Increased connectivity and advances in technology are having a big impact on how society and the workplace is changing.
With this evolution of sorts, the stark challenge faced by businesses to create safe and secure ‘smart offices’ in a brave new working world has been brought to the forefront of business discussions and decisions.
With an estimated 7.3 billion connected IoT devices by 2020, the need to secure every individual device will become critical.
This new open economy will be characterised by a deep cooperation with freelance workers, routine embedding of startup driven innovation and a new kind of collaboration between former competitors.
Businesses have three years to get securely connected or risk being left behind if they fail to cater for the unforgivingly swift change and innovation in the digital landscape and from a highly dispersed workforce who want to work on any device, at any time, from anywhere.
The reality is that many organisations are still well behind the curve in terms of the speed at which they adopt new technologies that will ease their passage into more open ways of doing business.
There is a very clear danger that technology is running ahead of the game, and the pace of change of technology is far exceeding the speed at which many organisations are changing their behaviours and working practices, so businesses need to wake up to that now.
Not only will there be infrastructure hurdles and planning issues to overcome, but the real challenge for businesses is how they connect up all the new technologies to meet the needs of a new cohort of talent.
Often described as ‘millennials’ and fast becoming the default decision makers within organisations, this group have come to expect consumer-driven technologies and ideas in their working lives too; everything from virtual and augmented reality to an emerging generation of personal artificial intelligences.
Predictive intelligence is a particular growth area that is going to have a profound effect on businesses over the next three years and it’s important that organisations put in place the right security layers to maximise the benefits in an open, yet secure way.
Businesses need to build customisable security platforms that span the entire ecosystem of products and allow companies to open their borders to new opportunities more confidently.
Graham Long, vice president of enterprise business at Samsung, has said that “Samsung’s ‘Open Economy’ report highlights just how far technology and the way we work has evolved in recent years, identifying a huge shortfall in how prepared businesses are to meet the challenges of this new landscape”.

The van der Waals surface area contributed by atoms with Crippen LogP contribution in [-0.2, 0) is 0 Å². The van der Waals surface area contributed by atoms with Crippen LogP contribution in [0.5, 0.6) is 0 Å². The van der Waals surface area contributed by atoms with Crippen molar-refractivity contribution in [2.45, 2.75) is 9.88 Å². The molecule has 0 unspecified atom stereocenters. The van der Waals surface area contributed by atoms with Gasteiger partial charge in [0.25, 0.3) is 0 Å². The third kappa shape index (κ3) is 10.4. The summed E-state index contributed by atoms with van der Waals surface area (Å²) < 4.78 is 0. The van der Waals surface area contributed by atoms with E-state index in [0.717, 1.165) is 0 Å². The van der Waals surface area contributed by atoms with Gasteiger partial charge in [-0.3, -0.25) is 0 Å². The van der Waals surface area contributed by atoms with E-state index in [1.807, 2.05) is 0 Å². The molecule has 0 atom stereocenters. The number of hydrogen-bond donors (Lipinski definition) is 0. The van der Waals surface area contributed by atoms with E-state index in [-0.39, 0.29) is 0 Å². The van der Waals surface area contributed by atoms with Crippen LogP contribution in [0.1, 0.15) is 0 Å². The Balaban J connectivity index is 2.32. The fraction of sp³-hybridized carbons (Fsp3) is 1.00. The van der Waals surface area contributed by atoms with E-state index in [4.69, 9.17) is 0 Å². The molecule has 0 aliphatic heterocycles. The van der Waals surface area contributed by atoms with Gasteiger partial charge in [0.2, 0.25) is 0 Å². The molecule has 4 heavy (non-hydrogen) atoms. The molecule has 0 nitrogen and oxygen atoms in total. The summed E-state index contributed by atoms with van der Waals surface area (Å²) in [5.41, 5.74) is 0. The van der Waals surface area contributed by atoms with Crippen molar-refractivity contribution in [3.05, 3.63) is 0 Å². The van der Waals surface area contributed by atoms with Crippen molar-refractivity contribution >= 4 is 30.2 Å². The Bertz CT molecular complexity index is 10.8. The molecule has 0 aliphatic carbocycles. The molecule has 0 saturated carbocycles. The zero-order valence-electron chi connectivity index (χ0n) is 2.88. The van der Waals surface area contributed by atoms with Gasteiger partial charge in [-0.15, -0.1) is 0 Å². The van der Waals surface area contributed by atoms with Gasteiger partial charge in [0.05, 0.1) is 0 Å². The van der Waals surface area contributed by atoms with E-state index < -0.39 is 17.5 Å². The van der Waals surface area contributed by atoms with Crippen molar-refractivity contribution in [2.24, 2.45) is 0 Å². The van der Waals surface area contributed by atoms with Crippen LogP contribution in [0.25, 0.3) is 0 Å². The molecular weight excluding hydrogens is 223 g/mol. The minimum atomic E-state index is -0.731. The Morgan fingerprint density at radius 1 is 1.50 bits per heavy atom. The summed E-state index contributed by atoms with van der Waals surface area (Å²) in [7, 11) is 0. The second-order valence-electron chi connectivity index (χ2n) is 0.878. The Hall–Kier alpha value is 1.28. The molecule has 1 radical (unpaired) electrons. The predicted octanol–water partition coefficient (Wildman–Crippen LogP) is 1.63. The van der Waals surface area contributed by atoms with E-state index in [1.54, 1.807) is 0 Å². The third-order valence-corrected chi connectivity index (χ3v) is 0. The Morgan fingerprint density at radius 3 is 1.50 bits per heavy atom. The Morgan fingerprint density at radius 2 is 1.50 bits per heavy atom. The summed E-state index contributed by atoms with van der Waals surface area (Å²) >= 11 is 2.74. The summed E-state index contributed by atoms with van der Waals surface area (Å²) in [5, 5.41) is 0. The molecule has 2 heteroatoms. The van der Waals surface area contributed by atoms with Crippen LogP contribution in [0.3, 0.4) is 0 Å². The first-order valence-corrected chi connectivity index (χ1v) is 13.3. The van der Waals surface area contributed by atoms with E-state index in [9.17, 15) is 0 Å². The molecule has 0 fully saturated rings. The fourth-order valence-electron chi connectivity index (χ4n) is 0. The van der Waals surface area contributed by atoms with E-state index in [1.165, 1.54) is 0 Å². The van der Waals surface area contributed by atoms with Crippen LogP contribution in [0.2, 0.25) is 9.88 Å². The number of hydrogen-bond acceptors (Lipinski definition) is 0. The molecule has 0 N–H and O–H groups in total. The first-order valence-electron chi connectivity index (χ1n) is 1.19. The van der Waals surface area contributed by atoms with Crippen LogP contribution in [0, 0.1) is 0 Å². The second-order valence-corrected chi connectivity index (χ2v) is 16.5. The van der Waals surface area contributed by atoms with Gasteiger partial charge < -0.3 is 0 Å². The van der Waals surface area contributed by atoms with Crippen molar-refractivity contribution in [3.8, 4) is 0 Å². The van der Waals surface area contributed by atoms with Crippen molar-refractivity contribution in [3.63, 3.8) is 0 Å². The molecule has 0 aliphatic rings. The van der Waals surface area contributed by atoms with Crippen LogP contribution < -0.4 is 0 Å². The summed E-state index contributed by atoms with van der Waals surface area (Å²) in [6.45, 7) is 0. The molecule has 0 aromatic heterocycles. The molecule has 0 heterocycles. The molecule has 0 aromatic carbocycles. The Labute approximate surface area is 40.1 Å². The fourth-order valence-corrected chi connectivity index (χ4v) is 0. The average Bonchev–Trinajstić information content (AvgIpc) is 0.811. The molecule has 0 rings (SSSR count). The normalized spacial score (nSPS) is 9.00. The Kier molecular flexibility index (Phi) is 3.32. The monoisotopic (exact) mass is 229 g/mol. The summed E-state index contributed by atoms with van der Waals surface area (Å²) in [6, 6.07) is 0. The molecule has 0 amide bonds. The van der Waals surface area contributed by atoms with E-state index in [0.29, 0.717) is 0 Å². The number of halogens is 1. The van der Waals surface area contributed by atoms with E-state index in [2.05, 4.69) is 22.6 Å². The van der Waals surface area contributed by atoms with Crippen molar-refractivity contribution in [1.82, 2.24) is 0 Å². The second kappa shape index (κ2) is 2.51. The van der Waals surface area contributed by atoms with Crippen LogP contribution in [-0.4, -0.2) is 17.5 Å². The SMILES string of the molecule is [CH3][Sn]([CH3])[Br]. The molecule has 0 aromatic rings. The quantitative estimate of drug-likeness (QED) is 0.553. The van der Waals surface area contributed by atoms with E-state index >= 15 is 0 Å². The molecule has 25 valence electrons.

“Having the right security processes in place will be critical as organisations build the foundations needed to become more open, inclusive and productive in this new way of doing business. One of the reasons for this is as our reliance on using and holding confidential information on smartphones increases, so will the number and complexity of threats by hackers targeting these devices. However, finding a mobile security solution that is both resilient and user-friendly can be a challenge, which is why Samsung designed KNOX – a defence-grade security system, to allow businesses to secure, manage and customise their mobile devices.”
The technology infrastructure that will drive the open economy is already being deployed widely around the world.
Such rapid development of technology will see the equally rapid evolution of businesses fit for the open economy. According to Brian Solis, founder of digital disruption consultancy the Altimeter Group says, “We are looking at a future in which companies will indulge in digital Darwinism, using IoT, AI and machine learning to rapidly evolve in a way we’ve never seen before.”
Many unknowns remain as companies start to realise their visions of a more productive future. Machine learning and AI technologies present enormous opportunities but also levels of risk that have not yet been fully quantified, according to research from The Future Laboratory which formed the basis of the report.
That makes simultaneous investments in secure platforms which open borders to new technologies even more critical. By making those investments now, organisations will be able to safely integrate any new entity into the business environment – not just machines, but a new generation of people too.
Reshaping conventional offices to embrace the technology of the open economy will be a challenge for many organisations but it is one that must be taken seriously today.
Exactly which of the tools they choose will vary widely but there will be some common factors; not least the urgent need for a platform that supports every device or application securely.
Only then will they be able to properly open their borders to new workers and partners – and in particular, to a new source of innovation embedded directly into the organisation itself.